What's in a winning grip? Speed, cunning, leverage Glen Burnie grappler bends the elbow

July 27, 1992|By Steven Kivinski | Steven Kivinski,Staff Writer

Robert Lear discovered his arm-wrestling talents much the same way that most shoppers discover a sale on a garment.

Browsing through Harundale Mall in Glen Burnie one Saturday afternoon in 1986, Lear came across an arm-wrestling competition. With a formidable record against opponents at school and local skating rinks, he decided to bend elbows in a more formal setting.

To the surprise of many, including himself, the Glen Burnie resident took home the second-place memento. Six years later, Lear, a carpenter for Aegis Estimating and Construction of Glen Burnie, is slowly running out of room in his home to store his trophies, which exceed 100.

"It's a problem I can live with," he said with a laugh. "I put the real nice trophies on this one shelf, and the rest I just store in boxes."

Lear's most recent arm-wrestling display took place at the Yukon Jack National Arm-Wrestling Championships last week at the Westshore Marriott in Tampa, Fla. Lear, 30, took a disappointing fourth at the competition, just missing the cash prizes awarded to the top three finishers.

The 6-foot, 188-pounder attributed his lackluster (by his standards) finish to the birth of his daughter, Courtney, seven months ago. Lear said he was unable to train during those anxious months and paid the price for his inactivity.

"I just didn't have time to mentally or physically prepare myself, but my family comes first," said Lear, who qualified for the national tournament through his performance at a regional qualifier conducted at L.T.'s Sports Bar in East Rutherford, N.J.

"Next year will be a different story."

When Lear is on top of his game, few can pin him down. In 1990, he won his first national title at the National Stand-up Arm-Wrestling Championships in Atlanta, Ga.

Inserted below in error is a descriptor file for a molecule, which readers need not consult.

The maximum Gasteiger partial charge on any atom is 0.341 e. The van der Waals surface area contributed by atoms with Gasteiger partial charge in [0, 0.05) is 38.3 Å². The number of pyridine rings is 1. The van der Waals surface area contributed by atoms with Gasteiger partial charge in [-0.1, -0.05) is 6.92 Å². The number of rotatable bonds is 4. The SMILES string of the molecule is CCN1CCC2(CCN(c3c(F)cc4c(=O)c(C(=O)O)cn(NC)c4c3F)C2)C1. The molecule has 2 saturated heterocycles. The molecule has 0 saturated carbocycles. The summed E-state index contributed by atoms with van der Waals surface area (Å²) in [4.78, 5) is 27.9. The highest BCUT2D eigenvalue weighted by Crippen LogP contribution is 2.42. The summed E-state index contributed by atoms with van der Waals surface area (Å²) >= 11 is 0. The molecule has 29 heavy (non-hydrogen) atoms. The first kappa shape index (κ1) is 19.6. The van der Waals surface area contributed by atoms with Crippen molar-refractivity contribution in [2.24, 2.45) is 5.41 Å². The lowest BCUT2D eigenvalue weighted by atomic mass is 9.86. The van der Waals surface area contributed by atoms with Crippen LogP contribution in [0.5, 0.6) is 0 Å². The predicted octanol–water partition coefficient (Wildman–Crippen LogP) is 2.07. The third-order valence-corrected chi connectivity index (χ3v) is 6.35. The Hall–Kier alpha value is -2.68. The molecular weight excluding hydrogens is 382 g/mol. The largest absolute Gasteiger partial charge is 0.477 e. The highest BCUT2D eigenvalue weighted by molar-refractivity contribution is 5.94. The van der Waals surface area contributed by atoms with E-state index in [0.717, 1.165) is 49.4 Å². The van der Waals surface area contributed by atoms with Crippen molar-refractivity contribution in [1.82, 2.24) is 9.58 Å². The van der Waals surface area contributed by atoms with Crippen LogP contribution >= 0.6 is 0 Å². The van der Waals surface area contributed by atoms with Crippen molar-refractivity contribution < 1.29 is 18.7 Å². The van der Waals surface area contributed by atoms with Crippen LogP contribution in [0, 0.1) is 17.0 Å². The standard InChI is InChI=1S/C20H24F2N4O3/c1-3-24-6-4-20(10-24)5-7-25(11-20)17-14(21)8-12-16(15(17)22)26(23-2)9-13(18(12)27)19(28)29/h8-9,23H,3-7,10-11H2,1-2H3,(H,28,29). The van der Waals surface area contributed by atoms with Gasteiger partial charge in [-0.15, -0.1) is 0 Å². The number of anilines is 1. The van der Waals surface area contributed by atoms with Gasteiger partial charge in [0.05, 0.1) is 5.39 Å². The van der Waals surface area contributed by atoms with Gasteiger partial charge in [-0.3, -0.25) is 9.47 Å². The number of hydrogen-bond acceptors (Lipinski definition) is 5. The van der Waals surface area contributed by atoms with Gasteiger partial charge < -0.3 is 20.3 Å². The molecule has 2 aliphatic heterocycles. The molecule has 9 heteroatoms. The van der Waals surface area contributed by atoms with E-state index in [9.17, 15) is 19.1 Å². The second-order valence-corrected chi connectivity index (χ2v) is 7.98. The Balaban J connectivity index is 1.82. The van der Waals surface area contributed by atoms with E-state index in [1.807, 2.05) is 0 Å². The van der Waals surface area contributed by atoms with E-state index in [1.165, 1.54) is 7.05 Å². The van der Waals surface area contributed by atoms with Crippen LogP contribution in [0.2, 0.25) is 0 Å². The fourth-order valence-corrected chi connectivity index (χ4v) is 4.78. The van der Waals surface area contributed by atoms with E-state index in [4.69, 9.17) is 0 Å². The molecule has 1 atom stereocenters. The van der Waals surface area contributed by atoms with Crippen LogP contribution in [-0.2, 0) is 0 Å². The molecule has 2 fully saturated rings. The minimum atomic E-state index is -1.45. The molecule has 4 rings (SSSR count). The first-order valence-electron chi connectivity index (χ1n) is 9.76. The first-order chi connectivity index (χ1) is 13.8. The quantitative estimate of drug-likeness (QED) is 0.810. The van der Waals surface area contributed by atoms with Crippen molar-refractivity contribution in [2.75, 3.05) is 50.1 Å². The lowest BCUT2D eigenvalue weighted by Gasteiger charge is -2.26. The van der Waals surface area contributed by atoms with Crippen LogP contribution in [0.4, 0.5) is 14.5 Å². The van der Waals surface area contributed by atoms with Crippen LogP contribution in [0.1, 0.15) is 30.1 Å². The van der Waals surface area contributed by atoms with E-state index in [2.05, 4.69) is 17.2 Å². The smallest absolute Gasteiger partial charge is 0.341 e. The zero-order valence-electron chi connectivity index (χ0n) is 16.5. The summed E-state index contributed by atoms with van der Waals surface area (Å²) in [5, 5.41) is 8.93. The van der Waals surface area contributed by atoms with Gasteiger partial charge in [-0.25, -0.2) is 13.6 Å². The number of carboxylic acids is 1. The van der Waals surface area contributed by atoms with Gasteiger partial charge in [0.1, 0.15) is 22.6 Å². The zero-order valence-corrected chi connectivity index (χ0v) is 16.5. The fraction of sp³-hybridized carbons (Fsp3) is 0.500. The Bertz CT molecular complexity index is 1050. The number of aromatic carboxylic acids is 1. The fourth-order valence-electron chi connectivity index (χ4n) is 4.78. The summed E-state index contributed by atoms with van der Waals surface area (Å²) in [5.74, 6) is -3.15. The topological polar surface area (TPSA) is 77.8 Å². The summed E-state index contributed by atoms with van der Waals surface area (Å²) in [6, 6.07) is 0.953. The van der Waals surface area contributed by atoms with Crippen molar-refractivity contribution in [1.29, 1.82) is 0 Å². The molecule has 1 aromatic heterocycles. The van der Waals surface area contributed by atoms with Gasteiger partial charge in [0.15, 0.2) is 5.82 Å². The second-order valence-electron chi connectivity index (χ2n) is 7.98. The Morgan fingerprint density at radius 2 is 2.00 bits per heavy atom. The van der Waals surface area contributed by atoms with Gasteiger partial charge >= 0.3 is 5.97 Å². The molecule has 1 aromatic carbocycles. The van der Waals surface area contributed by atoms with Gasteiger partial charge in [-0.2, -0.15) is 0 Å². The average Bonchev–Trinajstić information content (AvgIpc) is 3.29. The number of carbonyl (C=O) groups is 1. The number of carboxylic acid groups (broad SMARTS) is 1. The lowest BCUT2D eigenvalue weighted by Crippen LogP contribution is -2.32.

That year, the 1980 graduate of Glen Burnie High captured an international title at the World Sit-down Championships in Houston, Texas, followed by a third-place finish at the Yukon Jack nationals that earned him a $250 check.

Last year, he took second place at the Yukon Jack competition and collected $750.

Lear credits his success in the sport to his technique, which has been refined through training with one of the nations premier arm wrestlers, Dave Patton.

Lear spends most of his Tuesday nights in the basement of Patton's Centreville, Va. home, working out with as many as 20 guys.

Patton, who has won the Yukon Jack championships three years in a row and who gained national acclaim for training actor Sylvester Stallone in preparation for the filming of "Over the Top," believes it is Lear's deceptive size that allows him to surprise many of his opponents.

"When you look at Robert, he's not an exceptionally muscular guy, but he is very strong," said Patton, 32. "He has strong muscle fiber and strong tendons, and his strength is really deceiving. He has good-sized arms, but he's not someone you look at and think is extremely powerful."

To build his deceptive power, Lear does a variety of arm and wrist curls that develop hand, arm and finger strength. He spends 2 1/2 hours a week in Patton's basement and frequents J. J's Tavern in Point Pleasant, where a group meets to train on Sunday nights.

While strength is key, Lear's ability to "top roll" or "hook" an opponent has enabled him to gain a psychological edge.

"Arm wrestling is more technique than muscle," said Lear. "For a while, all I used was the hook, and when I got to the table with one style, people knew how to wrestle me. Now, I use the hook or top roll and I disguise my grip so each style looks the same from the start. That way, they don't know what is going to happen."

Lear says he also tries to get a jump on his opponent and spends hours at the mirror rehearsing the commands, "Ready, go."

"I try to get a lot of speed on the start," he said. "If you hit the person before you get hit, you have a big advantage. I sit at home and practice in front of a mirror, just to get it sunk in my head. I go on G-sound, while the other guy is waiting to hear, "Go."

Lear also has learned to save his energy for the match instead of exerting it on pre-match fear tactics.

"If you get yourself too fired up, you burn a lot of energy," said Lear. "When I get to the table, I go up there and try and concentrate on what I am going to do. I used to go up there with big eyes and try to make them afraid, but you end up wearing yourself out. Now, I just watch my arm the whole time."

Lear is preparing for the nationals, which will be conducted Aug. 29 in Tysons Corner, Va. He promises he will be ready for this tournament, and his mentor, Patton, isn't selling him short.

"In arm wrestling, you've always got to believe that you can win, but you can't get over-confident," said Patton. "You have to respect your opponent, and Robert has a good combination of confidence in himself and respect for his competitor. He knows not to take someone too lightly."

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